President Trump on Friday confirmed he has signed the Defense Production Act that allows federal officials to direct companies to produce equipment and supplies needed to fight COVID-19. However, after objections from business leaders, the administration stopped short of actually invoking the Act.
According to a CNN report on Monday morning:
A source familiar with these closed door conversations [with business leaders] described the sentiment as "just tell us what we need to do and we'll do it," as long as the Defense Production Act was not in use. Trump confirmed this Sunday, saying when the war powers act was announced "it sent tremors" through the business community.
On Sunday, Trump tweeted that General Motors, Ford Motor and Tesla had been given the go-ahead to make ventilators and other metal products to help treat the virus. California Governor Gavin Newsom also said that Apple CEO Tim Cook had offered to donate 1 million surgical masks. Other companies have stepped forward as well.
“We are literally being besieged…they want to help our country,” President Trump told reporters Friday a mid-day news conference, referring to the companies.
The 1950s-era act could be used to help produce ventilators for use by hospitals that treat respiratory problems associated with coronavirus, but also to make surgical face masks, gowns and gloves worn by care workers. Even intensive care hospital beds could be produced.
The need for face masks has been so great in some regions that electronics maker Sharp announced in early March that it would make surgical masks at a plant that usually makes displays in central Japan. Sharp is owned by FoxConn.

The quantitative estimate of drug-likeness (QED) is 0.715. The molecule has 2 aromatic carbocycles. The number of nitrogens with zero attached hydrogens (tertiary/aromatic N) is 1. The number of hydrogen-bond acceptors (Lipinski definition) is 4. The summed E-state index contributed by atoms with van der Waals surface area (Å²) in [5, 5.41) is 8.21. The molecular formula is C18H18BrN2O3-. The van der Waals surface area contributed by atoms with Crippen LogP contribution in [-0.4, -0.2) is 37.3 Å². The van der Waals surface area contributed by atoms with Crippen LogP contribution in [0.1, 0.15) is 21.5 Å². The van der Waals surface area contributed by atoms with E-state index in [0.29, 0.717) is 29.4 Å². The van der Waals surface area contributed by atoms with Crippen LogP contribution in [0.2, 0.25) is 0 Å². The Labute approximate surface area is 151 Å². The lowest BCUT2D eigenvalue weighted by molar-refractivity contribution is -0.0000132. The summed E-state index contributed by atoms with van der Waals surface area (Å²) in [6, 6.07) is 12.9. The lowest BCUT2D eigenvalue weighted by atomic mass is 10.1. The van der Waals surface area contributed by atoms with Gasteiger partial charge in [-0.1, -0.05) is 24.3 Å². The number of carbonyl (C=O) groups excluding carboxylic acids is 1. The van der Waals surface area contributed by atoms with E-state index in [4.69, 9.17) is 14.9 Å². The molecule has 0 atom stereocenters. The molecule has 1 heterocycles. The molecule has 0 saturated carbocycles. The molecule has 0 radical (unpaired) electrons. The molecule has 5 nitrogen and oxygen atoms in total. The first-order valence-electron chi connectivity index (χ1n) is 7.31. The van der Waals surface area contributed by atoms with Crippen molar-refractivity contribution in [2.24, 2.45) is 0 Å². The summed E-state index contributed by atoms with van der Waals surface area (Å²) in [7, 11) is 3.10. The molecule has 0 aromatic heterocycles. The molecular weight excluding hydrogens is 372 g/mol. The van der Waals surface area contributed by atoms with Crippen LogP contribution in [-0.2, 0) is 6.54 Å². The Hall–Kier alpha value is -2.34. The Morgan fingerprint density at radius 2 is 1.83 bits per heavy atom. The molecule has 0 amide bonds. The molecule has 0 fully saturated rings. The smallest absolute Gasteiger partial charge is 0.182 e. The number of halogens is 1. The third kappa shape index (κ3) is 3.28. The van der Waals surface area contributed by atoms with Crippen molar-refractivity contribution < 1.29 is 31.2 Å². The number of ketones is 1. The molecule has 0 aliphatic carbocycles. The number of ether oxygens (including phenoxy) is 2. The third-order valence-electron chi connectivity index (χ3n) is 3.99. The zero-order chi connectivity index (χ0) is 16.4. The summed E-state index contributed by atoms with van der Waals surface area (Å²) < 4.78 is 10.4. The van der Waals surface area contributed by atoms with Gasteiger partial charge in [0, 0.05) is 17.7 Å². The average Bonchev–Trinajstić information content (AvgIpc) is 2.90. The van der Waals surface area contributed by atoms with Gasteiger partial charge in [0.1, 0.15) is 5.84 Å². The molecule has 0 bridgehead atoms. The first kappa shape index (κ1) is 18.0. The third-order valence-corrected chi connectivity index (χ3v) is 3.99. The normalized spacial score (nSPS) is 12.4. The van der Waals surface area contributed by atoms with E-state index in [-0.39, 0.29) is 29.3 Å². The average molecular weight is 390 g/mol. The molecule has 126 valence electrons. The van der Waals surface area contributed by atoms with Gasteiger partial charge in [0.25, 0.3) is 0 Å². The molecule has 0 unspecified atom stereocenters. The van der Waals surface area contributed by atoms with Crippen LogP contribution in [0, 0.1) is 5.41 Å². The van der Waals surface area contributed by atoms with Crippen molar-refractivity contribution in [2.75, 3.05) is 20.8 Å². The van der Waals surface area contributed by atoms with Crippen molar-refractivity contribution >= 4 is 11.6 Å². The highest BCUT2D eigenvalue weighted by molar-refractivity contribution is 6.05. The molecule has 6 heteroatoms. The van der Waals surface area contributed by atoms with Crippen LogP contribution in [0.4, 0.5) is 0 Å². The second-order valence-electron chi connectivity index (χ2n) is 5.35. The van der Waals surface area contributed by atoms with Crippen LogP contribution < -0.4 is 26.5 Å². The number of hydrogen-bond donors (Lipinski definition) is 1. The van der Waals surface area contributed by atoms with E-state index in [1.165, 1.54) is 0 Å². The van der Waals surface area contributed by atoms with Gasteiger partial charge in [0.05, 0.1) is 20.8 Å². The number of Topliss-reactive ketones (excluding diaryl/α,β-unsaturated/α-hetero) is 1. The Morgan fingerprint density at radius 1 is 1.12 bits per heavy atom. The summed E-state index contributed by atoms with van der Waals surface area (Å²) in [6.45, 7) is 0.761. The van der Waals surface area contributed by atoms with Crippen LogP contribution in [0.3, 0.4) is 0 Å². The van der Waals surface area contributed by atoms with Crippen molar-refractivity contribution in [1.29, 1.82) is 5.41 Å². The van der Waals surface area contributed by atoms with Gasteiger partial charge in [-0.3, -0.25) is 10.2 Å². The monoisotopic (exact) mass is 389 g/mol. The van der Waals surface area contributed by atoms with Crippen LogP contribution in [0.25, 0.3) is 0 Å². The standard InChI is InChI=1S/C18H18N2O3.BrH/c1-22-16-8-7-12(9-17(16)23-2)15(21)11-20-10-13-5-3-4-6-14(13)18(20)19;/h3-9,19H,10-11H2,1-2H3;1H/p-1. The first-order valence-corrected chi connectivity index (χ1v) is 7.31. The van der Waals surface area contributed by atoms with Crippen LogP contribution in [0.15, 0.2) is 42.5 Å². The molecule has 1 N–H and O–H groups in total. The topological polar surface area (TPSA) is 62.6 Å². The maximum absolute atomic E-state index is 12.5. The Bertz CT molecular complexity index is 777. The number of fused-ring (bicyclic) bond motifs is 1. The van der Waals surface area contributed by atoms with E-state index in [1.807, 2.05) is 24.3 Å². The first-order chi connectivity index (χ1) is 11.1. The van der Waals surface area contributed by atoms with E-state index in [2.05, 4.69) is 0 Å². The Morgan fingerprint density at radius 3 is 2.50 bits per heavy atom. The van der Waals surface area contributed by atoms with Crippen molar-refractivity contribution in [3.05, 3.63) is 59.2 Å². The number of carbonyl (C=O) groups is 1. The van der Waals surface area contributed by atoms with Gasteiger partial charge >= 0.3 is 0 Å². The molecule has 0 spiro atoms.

FierceElectronics asked eight semiconductor and other electronics companies, as well as associations that represent them, if they are offering their products and services to federal officials, but none responded. In most cases, semiconductors are made in fabrication facilities abroad, usually by companies contracted by chip designers to do the work. Intel runs its own fabs, but that is a rarity.
At any rate, it isn’t clear that chips or even larger electronics products are in demand to fight the virus or to treat the disease and protect care workers. The situation could change if the virus continues to sicken people for months or even years.
Jack Gold, an analyst at J. Gold Associates, agreed that “it’s hard to see what semi companies would be compelled to do…I suppose with all their immense engineering talents, they could be put into design projects to get things designed for use, or maybe used for testing of some sort.” Also, it would be difficult to convert a semi fab to produce heavy equipment, Gold said.
As for other electronics makers, “it might be a different story, as many produce products and could be compelled to switch production lines over to needed equipment,” he said. “But even here, you have to find something that’s compatible with their process. You can’t make a vacuum pump on a printed circuit board line. And if you need to retool a line, that’s not something you can do overnight. It could take months.”